Make Ahead

Angie Lucente's Ragu

December 30, 2013
2 Ratings
  • Makes 8 quarts of sauce
Author Notes

This is a very hearty meat sauce, with pork, sausage and meatballs throughout. The sauce harkens back to leaner times, when pork ribs were the cheapest meat available. The pork is simmered in the tomato sauce over many hours; as it breaks apart, flecks of pork remain throughout the sauce. Meatballs and Italian sausage are added raw and cooked in the sauce for several more hours-- enhancing the flavor of the sauce and spreading the meat out to serve dozens of hungry people at a time.
Angie Lucente was my husband's grandmother. She was famous for her extreme intelligence and her fantastic home cooking. Her father, Salvatore, shocked his family when he married an Egyptian immigrant. They were shunned, so Salvatore and his wife moved to the New World to be together. A skilled brick layer, Salvatore found employment immediately, building new roads that were damaged by the Great Dayton Flood of 1913. Angie modified Salvatore's sauce recipe, improving and modifying it to meet the needs of her growing family. When Angie passed away in 2008, her recipe books, baking pans, and varying appliances were given to me. —Hilarybee

What You'll Need
  • Meatballs
  • 1 pound Ground Meatloaf Mix
  • 2/3 cup Fresh Breadcrumbs
  • 1/2 cup Pecorino Romano
  • 1/2 teaspoon Dried Oregano
  • 1/2 teaspoon Dried Fennel Seeds
  • 1 teaspoon Kosher Salt
  • 1 teaspoon Ground Pepper
  • 2 tablespoons Fresh Basil, finely chopped
  • 4 tablespoons Fresh Parsley, finely chopped
  • 1 Clove of Garlic, minced
  • 2 Large Eggs
  • 3 tablespoons Room Temperature Water
  • The Sauce
  • 1 pound Italian Sausage in casing
  • 1 1/2 pounds Country Ribs or Pork Chops
  • 1 Yellow Onion, diced
  • 1/4 cup Olive Oil
  • 84 ounces Crushed San Marzano Tomatoes, (3 large cans)
  • 18 ounces Tomato Paste (3 small cans)
  • 32 ounces Water
  • 2 Bay Leaves
  • 1 Clove of Garlic, minced
  • 1 teaspoon Oregano
  • 1 1/2 teaspoons Fennel Seed
  • 2 teaspoons Kosher Salt
  • 1 teaspoon Black Pepper
  1. Assemble the meatballs. Combine the ground meatloaf mix, the breadcrumbs, spices, garlic and chopped herbs in a medium bowl. Break apart any chunks with a wooden spoon. Add the eggs to the bowl, and mix them in with your hands. The mixture will be very firm, so drizzle in the water to soften up the mixture. This mix will make about 24 small meatballs or 12 enormous meatballs. Put the meatballs in a large tupperware or other vessel and store them in the fridge.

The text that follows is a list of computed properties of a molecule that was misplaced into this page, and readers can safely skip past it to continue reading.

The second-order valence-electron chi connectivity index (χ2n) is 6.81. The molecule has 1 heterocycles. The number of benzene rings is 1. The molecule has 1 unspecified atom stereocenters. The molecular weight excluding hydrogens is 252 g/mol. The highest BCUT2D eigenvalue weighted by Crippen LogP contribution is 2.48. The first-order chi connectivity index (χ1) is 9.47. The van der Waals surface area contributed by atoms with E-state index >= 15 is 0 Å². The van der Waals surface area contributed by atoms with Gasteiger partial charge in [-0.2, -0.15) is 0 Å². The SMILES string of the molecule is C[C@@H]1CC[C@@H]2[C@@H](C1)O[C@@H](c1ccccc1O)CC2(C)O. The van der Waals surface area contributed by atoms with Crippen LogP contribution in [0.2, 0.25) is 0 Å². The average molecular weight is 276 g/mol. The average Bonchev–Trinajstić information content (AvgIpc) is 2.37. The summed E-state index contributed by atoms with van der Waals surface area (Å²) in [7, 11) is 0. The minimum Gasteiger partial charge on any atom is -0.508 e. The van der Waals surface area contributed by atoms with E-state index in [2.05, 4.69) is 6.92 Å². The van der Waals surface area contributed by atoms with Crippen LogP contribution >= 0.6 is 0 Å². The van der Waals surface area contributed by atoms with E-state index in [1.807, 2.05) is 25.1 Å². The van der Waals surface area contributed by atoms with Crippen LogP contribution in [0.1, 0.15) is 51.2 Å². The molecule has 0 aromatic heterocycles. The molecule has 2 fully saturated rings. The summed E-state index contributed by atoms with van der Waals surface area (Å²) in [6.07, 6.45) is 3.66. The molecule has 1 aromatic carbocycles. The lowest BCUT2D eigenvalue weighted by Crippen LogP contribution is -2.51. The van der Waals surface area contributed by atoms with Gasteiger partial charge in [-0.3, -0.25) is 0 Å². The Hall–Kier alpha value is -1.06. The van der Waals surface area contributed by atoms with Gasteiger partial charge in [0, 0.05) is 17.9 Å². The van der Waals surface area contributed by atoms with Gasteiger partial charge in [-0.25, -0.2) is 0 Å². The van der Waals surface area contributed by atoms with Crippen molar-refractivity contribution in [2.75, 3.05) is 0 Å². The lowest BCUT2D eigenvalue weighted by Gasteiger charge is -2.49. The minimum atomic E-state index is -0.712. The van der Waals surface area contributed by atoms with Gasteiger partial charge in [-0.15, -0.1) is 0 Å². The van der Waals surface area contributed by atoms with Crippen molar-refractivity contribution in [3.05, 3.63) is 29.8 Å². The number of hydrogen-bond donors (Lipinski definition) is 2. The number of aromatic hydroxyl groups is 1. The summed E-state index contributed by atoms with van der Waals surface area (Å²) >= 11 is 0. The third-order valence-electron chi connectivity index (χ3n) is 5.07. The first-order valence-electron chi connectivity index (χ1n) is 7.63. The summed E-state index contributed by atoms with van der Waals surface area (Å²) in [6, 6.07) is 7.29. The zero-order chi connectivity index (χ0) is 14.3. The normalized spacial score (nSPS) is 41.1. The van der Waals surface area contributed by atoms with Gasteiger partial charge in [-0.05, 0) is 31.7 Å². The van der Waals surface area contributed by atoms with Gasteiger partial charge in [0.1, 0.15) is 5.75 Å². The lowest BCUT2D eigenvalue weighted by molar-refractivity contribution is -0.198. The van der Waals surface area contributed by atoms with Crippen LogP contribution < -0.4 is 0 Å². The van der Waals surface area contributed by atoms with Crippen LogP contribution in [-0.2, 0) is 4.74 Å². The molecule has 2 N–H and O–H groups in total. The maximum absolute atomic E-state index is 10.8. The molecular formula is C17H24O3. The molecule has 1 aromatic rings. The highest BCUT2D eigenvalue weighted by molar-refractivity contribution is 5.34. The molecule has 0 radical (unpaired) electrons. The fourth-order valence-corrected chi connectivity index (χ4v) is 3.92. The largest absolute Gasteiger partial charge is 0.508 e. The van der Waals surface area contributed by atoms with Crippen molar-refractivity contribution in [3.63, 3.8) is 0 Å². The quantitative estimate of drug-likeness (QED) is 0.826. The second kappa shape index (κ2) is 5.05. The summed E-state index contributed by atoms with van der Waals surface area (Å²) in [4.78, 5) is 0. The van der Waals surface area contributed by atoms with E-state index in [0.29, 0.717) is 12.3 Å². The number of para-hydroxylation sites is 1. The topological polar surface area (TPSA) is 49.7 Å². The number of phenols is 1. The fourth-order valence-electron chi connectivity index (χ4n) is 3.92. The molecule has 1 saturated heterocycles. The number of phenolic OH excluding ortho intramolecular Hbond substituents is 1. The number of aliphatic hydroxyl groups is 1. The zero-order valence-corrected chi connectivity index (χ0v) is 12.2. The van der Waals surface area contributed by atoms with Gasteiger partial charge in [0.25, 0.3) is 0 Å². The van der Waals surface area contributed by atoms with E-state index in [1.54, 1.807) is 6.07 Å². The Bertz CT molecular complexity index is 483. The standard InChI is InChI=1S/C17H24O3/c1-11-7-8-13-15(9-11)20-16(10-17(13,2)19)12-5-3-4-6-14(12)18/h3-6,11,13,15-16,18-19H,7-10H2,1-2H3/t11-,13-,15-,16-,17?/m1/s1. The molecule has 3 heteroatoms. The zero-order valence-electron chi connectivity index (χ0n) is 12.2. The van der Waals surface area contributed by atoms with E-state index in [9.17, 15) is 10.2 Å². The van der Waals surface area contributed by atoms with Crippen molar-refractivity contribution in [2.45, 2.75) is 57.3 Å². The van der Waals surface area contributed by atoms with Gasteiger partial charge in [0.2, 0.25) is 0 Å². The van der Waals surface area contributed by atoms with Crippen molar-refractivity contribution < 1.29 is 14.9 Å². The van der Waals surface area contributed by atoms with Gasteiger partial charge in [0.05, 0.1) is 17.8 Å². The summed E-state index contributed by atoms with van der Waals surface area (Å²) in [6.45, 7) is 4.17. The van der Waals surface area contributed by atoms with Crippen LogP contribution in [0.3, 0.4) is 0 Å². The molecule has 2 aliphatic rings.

2. Next, dice the raw sausage. Put the slices in a container and refrigerate them.
  3. Heat the largest stock pot you own on medium-high heat. Add the olive oil. When the oil is shimmering, add the pork chops. Allow the chops to brown on one side, about 4-6 minutes. Flip the chops and add the diced onion. Saute the onion until soft. Add the cans of crushed tomatoes, tomato paste, the water, garlic, all the spices, salt and pepper. Reduce heat to medium low and simmer for 2-2 1/2 hours, until the pork is very tender.
  4. The pork should be pulling off the bones. Using tongs, remove the pork and the bones. Place the pork in a bowl and throw away all bones and grizzle. Using two forks, shred the meat. Add it back to the sauce.
  5. Increase heat to medium. Add the meatballs and the chopped sausage. Cover the pot and allow it to simmer a minimum of 1.5 hours. 2 hours is better.
  6. You can serve this sauce over thick spaghetti as Angie did. I prefer rigatoni and a generous amount of Pecorino to top. Mangia!

See what other Food52ers are saying.

  • Hilarybee
  • JohnL
Dedicated locavore. I spend my weekends on the back roads (often lost!) looking for the best ingredients Ohio has to offer. I am often accompanied by my husband, Mr. Radar and our dog, Buddy. Born in West Virginia, raised in Michigan, I moved to Ohio for college and have lived there on and off since. I love to meet farmers and local producers. Cooking is an extension of this love. You can follow my move from government analyst to cottage industrialist and view the food I cook for my personal mad scientist on

2 Reviews

JohnL June 24, 2014
This sounds heavenly. I can see it would make a big batch, but does it really make 3 gallons? The only thing keeping me from making this is not having anywhere to store it. I'lll have to find a friend to go half & half with me.
Hilarybee November 10, 2014
Yes, JohnL it makes close to two and half fluid gallons-- it really depends on how long you let it reduce. I make two batches a year; it freezes splendidly.